The European Court of Justice has ruled today that for workers with no fixed office, travel should count as working time under the EU Working Time Directive. All commuting to and from appointments will be treated as part of a day’s work.
This decision will affect a large number of mobile workers including by way of example sales people, installation engineers and care workers.
The decision was passed following a legal battle between employers of a Spanish security firm and their employees. In this case, the employer did not count the time its employees travelled to and from their first and last appointments as forming part of the working day. This meant that employees were not paid for the time they spent commuting. The court decided that time travelling to the first and last appointment was working time as the employees were carrying out their duties on behalf of their employer; were at the employer’s disposal and were ‘at work’.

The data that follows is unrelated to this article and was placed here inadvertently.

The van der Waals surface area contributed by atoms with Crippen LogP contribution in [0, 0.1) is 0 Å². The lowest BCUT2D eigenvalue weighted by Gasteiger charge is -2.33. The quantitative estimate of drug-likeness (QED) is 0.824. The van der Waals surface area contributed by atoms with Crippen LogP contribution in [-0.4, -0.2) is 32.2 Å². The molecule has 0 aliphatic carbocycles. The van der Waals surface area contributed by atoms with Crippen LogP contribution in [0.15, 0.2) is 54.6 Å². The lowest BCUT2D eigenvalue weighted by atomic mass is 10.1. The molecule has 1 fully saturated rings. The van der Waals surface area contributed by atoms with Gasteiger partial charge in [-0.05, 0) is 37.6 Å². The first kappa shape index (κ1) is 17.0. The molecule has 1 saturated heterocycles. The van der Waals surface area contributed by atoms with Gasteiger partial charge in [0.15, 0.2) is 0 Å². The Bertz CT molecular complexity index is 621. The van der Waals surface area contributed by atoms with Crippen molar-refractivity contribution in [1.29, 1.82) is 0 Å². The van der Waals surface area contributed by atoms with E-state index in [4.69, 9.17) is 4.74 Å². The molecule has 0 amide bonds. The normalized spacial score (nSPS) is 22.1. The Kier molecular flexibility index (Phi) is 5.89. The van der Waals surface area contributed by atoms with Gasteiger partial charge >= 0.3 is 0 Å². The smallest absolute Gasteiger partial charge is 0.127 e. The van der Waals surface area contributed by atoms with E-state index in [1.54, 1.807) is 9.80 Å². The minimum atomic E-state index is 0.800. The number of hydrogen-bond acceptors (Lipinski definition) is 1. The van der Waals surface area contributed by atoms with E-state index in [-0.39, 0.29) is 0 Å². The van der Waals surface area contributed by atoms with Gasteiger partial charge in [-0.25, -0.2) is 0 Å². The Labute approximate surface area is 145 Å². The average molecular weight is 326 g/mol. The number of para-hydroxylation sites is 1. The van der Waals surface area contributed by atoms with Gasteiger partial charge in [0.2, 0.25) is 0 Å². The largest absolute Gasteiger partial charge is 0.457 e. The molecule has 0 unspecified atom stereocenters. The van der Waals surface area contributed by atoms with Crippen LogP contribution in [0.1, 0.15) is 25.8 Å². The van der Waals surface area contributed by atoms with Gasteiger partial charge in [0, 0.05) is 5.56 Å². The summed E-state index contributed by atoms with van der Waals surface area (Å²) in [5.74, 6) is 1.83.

The directive will affect all sizes of companies across the UK. The importance of the voluntary individual opt out from working time rules will be vital to ensure the system works in the UK.
Any employer who fails to abide by the ruling will be in breach of the EU Working Time Directive and risks serious penalties. The Department for Business, Innovation and Skills have said “we are carefully considering the implications of this judgment” following criticism of the decision from a number of business groups.
Please contact Nick Phillips at Beswicks Legal on 01782 205000 or email email@example.com for further advice on how it will affect your business.